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Ol’ Dirty Watch: No Money Edition

Today’s edition of the Emerald was an entertaining read. While our own Tyler Graf’s transition from editorialist to news reporter is a success (as evidenced by his latest piece,) the humor was to be found in two commentaries. The first is the actual editorial, which argues that the recent Kelo decision will be bad for homeowners. Now while this is obviously the correct position to take, the Ol’ Dirty‘s reasoning is laughably poor:

Although the government is required to compensate home and land owners, applying a value to real estate is never that easy. It takes time, energy and money to evacuate a residence, especially if that residence is home to a large or economically underprivileged family.

This is simply false. While the strain will disproportionately affect low-income familes (particularly since it will be their homes on the chopping block,) it is almost certain that moving an average wealthy family requires more time and money than moving an average low-income family, as greater material possessions generally means greater moving costs.

Furthermore, home-owners choose their residence based on a number of factors, making it so that government money can never completely compensate those citizens. Residents may have purchased a home for its proximity to schools and grocery stores or for its acre of exceedingly fertile land. There is no way to justly compensate the physical and emotional toil put into homes.

This is an odd argument, to say the least. Being able to choose a home on the basis of different variables does not make being compensated for said home impossible. Kelo simply opens the door for eminent domain to be applied to private projects, it does not perscribe how much compensation should be given. Additionally, this argument that Ailee Slater (who is presumably writing the ODE’s half-baked editorials over the summer) presents is one against eminent domain in general, not against this particularly ghastly version of it. I would imagine she supports the Interstate highway system, the building of which surely caused massive “physical and emotional toil.”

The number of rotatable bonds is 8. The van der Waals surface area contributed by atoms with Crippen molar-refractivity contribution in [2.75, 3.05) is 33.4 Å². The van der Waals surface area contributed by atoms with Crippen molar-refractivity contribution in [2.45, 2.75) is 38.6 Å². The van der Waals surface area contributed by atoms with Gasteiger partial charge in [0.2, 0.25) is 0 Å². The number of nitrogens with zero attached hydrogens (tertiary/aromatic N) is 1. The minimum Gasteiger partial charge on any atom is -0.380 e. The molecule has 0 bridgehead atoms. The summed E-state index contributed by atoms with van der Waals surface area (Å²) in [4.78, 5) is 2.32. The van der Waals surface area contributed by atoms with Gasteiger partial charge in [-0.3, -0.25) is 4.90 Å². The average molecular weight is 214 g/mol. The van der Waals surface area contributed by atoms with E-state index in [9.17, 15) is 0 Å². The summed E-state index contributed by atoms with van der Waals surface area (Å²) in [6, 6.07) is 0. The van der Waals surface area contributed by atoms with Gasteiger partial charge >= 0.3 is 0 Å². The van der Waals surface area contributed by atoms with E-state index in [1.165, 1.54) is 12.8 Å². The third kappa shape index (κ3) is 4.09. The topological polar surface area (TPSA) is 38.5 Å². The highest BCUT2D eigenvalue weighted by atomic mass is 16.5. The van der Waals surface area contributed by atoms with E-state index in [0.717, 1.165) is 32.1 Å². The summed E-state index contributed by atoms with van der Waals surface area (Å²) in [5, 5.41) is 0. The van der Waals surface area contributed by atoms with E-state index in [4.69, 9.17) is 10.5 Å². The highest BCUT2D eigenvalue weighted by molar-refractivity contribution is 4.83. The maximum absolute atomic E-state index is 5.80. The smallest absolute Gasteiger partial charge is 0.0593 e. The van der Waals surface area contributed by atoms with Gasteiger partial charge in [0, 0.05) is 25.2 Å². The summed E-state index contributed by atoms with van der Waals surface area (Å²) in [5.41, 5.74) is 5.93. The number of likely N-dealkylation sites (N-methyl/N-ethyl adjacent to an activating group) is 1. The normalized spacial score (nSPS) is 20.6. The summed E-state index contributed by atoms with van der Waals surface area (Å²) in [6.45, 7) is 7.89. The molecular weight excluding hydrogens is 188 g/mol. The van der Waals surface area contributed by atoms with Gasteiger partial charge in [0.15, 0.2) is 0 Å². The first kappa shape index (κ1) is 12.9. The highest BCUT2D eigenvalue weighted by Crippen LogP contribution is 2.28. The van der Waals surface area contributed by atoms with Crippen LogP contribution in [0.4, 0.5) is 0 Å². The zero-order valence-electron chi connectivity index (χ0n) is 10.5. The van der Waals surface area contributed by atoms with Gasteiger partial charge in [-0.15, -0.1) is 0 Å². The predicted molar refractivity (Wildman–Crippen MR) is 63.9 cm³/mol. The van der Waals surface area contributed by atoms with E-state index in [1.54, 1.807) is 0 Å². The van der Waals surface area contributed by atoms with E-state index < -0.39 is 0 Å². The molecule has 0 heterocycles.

Also, tearing down residential neighborhoods and replacing them with urban sprawl in the form of businesses is harmful to citizens in a number of ways. Land and home owners who retain the rights to their property will have economic developments springing up in their own backyards, where neighbors houses used to be. A drop in the value of surrounding homes will likely result when businesses move into what was once private property.

Wow. Just… wow. The entire point of the ruling is that it enables private developers to develop private property where other private property once was. It will still be private property, Ailee. Also, the assertion that businesses entering an area drive down property values is one of the stupidest ideas I’ve seen printed in the Emerald in weeks. If that were the case, businesses leaving an area would drive up property values… imagine how much homes in inner-city Detroit must be worth! They’re all millionaires!

Even more laughably stupid is the guest commentary from “John Steinsvold,” which argues that money is evil and should be abolished. It isn’t worth shooting down this twit’s arguments, so I’ll just post my favorite line from it:

A way of life without money demands only that we, as individuals, do the work we love to do.

Personally, I love cleaning bathrooms.

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